In The Chair 32: Matt Posner

Welcome, Matt Posner.

How would you describe your writing style in only three words?

Matt: Dialogue-driven, efficient, ironic.

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If you could have a relationship with one of your fictional characters who would it be and why?

Matt: Most of my characters are teenagers, and I am not, so there’s an obvious mismatch. But assuming ages could be equalized (I to hers, or she to mine) I would like to be with Simon’s fiancée in book 3 – Ana Vorkina, the Czech wizard. She is passionate and radiates a powerful life-force, and those things are a good contrast with my natural introversion.

If you had to exist for a week in one of your books … which one would it be? Would you be a central character or simply watch the story unfold from the sidelines?

Matt: I would absolutely like to live inside School of the Ages for a week. In fact, since the dean of the school looks exactly like me, maybe I DO live there. I am always the hero or the villain of my own story, but realistically I’m too timid to do more than watch the story unfold from the sidelines.

T.S. Eliot has stated my identity pretty precisely in “Love Song of J. Alfred Prufrock”: No! I am not Prince Hamlet, nor was meant to be; 

Am an attendant lord, one that will do
To swell a progress, start a scene or two,
Advise the prince; no doubt, an easy tool,
Deferential, glad to be of use,
Politic, cautious, and meticulous…

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Dead or alive literary dinner party: who would you invite, and what would you serve?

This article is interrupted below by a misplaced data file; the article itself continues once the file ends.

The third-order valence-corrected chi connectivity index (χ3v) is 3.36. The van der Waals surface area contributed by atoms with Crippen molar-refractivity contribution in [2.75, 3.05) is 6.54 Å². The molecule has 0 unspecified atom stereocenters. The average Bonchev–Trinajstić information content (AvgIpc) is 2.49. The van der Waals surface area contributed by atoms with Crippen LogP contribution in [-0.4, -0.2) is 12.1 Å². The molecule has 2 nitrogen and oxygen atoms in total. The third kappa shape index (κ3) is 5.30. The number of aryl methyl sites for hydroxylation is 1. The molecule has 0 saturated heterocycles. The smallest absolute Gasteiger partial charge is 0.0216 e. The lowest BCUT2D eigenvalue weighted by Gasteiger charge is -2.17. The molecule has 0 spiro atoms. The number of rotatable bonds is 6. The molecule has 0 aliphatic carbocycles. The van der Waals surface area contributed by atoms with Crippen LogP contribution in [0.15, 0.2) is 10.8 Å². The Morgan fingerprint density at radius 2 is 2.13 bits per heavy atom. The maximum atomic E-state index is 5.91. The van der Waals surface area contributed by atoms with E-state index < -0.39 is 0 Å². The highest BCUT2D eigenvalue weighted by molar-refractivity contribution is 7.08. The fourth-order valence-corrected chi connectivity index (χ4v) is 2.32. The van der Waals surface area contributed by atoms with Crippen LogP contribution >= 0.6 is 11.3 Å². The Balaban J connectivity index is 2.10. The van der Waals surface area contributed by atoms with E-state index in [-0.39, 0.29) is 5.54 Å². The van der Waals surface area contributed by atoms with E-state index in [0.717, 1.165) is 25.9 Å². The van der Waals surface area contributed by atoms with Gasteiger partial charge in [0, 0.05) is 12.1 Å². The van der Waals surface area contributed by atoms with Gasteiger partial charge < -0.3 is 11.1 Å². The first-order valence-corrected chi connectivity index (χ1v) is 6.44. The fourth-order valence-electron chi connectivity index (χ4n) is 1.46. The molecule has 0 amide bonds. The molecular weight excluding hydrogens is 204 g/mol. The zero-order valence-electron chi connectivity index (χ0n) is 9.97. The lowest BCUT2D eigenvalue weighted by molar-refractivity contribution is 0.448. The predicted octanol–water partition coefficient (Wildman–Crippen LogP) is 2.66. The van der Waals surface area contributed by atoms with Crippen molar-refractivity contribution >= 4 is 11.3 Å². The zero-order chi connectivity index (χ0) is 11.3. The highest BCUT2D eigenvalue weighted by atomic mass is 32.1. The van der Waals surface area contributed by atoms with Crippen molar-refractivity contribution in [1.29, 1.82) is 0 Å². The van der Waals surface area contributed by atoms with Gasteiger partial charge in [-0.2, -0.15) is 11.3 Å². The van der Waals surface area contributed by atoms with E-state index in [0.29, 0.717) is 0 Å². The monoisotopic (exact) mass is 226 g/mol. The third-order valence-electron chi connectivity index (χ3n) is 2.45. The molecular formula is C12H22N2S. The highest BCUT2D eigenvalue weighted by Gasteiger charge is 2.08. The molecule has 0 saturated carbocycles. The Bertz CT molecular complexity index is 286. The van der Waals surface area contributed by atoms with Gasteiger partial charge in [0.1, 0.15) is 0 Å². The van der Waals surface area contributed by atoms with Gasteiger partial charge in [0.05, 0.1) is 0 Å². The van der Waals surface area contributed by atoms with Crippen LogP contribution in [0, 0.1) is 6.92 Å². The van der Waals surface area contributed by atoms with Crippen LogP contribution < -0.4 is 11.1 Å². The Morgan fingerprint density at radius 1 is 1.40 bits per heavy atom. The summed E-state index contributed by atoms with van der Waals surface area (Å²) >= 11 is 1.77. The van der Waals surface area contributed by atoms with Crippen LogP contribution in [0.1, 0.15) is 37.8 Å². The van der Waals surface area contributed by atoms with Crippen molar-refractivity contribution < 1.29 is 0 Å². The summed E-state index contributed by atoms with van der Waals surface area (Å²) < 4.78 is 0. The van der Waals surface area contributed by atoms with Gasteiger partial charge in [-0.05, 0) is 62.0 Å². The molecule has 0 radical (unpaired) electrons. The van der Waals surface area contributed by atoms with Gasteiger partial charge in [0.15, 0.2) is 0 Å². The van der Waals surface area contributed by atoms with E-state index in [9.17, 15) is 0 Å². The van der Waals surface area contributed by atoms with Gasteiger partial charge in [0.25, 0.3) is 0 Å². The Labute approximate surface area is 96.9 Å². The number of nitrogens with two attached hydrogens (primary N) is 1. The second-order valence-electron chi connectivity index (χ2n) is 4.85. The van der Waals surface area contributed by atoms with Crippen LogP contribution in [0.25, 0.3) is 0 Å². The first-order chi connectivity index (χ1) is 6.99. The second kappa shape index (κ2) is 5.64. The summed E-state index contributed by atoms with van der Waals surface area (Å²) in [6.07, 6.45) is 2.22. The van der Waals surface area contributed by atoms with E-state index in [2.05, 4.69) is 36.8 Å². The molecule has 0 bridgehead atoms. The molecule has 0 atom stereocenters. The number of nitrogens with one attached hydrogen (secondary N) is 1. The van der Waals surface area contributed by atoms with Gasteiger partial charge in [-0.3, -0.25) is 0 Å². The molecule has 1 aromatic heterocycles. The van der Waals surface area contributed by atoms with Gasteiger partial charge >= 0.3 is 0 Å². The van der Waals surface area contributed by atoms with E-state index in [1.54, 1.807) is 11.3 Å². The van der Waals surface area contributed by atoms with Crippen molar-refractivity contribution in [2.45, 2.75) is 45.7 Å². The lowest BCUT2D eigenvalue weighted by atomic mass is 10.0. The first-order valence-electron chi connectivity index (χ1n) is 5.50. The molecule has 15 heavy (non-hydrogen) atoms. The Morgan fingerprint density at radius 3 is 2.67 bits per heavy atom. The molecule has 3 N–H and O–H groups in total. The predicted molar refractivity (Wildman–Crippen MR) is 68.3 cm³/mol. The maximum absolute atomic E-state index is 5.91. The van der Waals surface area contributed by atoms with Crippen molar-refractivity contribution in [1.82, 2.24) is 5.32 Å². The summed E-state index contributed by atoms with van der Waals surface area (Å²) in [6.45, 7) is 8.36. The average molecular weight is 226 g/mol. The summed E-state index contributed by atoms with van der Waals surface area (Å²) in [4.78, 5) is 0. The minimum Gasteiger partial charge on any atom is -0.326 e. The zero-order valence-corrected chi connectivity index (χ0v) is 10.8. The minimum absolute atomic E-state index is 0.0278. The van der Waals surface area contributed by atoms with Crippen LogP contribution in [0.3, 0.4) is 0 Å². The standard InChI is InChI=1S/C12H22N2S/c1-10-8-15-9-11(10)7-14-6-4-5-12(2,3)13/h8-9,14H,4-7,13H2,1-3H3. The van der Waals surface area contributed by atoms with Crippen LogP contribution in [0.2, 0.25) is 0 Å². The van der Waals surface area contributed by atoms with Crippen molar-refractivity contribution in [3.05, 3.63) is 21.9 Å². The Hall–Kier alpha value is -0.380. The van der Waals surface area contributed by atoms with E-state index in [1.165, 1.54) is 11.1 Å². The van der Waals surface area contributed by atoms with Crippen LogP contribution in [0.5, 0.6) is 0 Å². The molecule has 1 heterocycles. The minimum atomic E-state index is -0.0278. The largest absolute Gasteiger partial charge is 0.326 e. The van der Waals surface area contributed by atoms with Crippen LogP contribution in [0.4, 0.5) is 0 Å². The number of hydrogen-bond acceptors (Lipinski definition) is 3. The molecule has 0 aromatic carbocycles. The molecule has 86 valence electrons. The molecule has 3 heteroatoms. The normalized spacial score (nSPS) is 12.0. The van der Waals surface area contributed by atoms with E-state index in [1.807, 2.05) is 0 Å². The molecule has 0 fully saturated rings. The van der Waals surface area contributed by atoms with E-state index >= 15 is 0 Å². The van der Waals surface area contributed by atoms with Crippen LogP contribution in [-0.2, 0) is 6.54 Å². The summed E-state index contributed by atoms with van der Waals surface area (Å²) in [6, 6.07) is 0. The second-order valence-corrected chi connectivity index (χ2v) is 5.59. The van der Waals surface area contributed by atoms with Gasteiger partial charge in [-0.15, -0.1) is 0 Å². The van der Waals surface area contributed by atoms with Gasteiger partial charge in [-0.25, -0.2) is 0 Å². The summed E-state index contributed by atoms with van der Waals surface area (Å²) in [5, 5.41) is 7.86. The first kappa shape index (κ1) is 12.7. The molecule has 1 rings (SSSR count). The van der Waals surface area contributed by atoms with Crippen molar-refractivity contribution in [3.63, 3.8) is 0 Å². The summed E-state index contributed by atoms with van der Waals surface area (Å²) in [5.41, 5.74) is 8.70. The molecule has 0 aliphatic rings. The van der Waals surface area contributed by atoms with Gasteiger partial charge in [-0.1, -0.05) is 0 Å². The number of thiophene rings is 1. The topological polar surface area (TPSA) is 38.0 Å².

Matt: Colin Wilson, who recently died, is a man I bitterly regret never having met; I wish I had tried to write to him before he passed, but I was too timid. I would invite him first. Not that they would like each other, but I’d like to meet J.R.R. Tolkien and Ezra Pound, two writers who have blown me away with their style. And of course, I have many living writer friends I have never met in person with whom I would dearly love to break bread, beginning with a kind gentleman who has advised me well in the past: Andre Jute.

If you had to write in a different genre which would it be and why?

Matt: I hope that someday I will write thrillers. Not soon – I don’t have enough great ideas for them yet – but I think this is a genre in which I can connect to a larger readership than with my YA or my nonfiction.

What do you dislike the most about being an author?

Matt: I don’t like the commercial aspect of it. Though being self-published is preferable to being screwed by a publisher (which has also happened to me), I see the big disconnect between the trends in popular taste that control success, and the impulse to follow my own sense of what I would like to read and must therefore write. I don’t like seeing low-quality authors, like E.L. James, make massive sales because they have hit the trend jackpot. If I try to write what’s trendy, I’ll be insincere and the work will suck. If I write what my instincts tell me, I have the psychological torture of monitoring limp sales figures.